Noise coming from a new housing scheme in an area of Morpeth kept nearby residents awake at night, it has been claimed.
People living in Choppington Road say their health has been affected over the last couple of months since Barratt Homes North East installed a generator as a temporary measure to supply electricity for the first group of new residents at its South Fields development between Stobhill and Hepscott.
The company carried out work to insulate the equipment on the advice of Northumberland County Council’s environmental health officers and it says a power supply connection to the grid was made yesterday afternoon, which resulted in the removal of the generator.
But those in Choppington Road say the issue remained despite Barratt’s insulation efforts and the period of almost 10 weeks was ‘unacceptable’.
One of the residents, Pauline Rogerson, said: “This happened without warning, so when we first heard the loud rumbling sound from the generator, we were wondering if our boilers were about to burst.
“It has caused a lot of grief and we haven’t been able to get a decent sleep. It has impacted my health and it has made things even worse for other people in the street with serious health issues.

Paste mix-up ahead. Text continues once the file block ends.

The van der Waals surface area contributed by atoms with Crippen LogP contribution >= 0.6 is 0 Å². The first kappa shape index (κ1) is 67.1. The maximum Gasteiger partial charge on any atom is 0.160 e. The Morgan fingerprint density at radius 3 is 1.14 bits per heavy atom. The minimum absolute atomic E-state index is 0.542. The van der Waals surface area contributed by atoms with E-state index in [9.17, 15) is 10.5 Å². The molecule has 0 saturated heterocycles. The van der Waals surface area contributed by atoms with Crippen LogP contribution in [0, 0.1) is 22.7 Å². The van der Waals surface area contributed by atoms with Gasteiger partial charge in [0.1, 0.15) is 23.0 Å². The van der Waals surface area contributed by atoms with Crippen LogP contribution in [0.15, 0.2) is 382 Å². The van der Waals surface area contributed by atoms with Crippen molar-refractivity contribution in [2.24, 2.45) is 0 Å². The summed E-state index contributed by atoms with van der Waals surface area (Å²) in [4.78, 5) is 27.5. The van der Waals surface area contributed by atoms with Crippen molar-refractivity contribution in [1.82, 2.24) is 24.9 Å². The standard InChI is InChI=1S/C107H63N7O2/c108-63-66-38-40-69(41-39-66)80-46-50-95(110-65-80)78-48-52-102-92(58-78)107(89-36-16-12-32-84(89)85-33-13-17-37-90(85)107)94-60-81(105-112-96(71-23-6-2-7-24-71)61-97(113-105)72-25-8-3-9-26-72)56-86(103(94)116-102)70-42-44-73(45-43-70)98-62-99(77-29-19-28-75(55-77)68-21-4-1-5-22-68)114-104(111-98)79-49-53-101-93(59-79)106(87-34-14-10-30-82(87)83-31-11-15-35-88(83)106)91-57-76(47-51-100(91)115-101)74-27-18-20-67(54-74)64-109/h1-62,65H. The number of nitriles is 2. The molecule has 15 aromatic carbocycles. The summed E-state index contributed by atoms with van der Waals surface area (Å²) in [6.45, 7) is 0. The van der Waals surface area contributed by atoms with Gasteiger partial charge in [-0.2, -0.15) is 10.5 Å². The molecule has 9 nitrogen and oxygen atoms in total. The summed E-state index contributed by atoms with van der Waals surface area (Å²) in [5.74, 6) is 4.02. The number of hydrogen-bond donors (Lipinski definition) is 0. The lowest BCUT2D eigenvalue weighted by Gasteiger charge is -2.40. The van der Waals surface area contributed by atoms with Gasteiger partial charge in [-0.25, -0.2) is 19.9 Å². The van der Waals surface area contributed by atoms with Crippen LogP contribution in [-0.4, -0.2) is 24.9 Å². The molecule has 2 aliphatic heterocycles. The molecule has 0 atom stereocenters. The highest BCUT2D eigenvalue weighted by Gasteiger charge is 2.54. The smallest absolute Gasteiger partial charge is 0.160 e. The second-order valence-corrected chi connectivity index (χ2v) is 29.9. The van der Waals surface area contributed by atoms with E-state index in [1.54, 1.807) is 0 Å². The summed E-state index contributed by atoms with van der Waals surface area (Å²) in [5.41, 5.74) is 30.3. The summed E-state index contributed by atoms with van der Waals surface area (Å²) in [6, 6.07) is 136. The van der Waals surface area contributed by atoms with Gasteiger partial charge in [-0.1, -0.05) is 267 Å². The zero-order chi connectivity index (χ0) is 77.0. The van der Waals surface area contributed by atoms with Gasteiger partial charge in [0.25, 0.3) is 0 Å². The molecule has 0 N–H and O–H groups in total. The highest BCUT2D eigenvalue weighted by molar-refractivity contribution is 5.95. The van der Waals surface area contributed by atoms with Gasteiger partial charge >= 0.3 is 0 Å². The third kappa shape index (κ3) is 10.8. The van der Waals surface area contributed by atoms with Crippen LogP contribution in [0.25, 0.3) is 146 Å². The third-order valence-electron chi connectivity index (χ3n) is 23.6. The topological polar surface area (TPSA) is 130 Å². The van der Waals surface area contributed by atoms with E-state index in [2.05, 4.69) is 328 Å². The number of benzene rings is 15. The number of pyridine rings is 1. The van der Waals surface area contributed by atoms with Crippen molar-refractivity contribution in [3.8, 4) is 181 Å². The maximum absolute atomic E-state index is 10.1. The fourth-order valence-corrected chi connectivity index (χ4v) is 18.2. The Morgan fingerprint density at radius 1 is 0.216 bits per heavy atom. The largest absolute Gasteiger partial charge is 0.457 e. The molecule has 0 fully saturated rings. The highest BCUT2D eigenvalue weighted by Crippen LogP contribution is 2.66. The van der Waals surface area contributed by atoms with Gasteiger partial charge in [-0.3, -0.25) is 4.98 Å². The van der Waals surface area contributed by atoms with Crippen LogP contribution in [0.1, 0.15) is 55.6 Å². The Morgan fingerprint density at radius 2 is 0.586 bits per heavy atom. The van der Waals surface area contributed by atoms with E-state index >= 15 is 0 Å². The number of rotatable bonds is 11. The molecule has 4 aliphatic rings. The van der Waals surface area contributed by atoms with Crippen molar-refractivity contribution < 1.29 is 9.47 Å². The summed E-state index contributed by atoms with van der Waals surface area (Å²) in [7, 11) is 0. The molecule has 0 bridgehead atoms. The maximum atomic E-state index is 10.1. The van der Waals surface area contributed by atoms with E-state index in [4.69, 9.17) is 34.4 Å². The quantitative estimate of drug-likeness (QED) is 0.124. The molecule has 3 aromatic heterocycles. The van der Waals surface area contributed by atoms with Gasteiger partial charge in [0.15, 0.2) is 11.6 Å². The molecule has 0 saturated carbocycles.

“We’re told that no-one in the new homes has complained, but we think these properties have greater insulation than ours.”
After the issue was raised with the council, environmental health officers took a noise measurement from the home of Nora Gore.
She said: “We knew the figure would not break the statutory nuisance level, but it was enough for the council to ask Barratt to take measures to insulate the generator.
“It seemed to work for two or three days, but the noise became a nuisance again, particularly on still nights and over the Christmas period when there weren’t as many cars on the road.
“We’ve asked Barratt why it couldn’t have waited until the power supply was sorted before allowing people to move into the new homes. For it to go on nearly 10 weeks was unacceptable.”
Morpeth town councillor Alison Byard liaised with the county council and the company after the problem was raised with her and she warned that residents in other parts of the town may face similar issues during the construction period for new housing schemes.
A Barratt Homes spokesman said: “Due to circumstances beyond our control, there was a delay with the cable transfers to the main grid.
“We ensured the issue was resolved and connection to the grid was imminent before any homeowners moved in.
“Utilising a generator to run the substation was a short-term temporary measure to allow new residents to move into the properties before Christmas.
“We have worked closely with the network providers to push the works through to provide the connection within the statutory timescales and the generator has now been removed, with the development connected to the grid.”
County councillor for Stobhill, Ian Lindley, said although he could not hear any generator noise at his address in Turner Square, residents with any issues relating to the housing site can contact him and he will speak to the relevant people at the county council to see if they can do anything to help resolve the problem.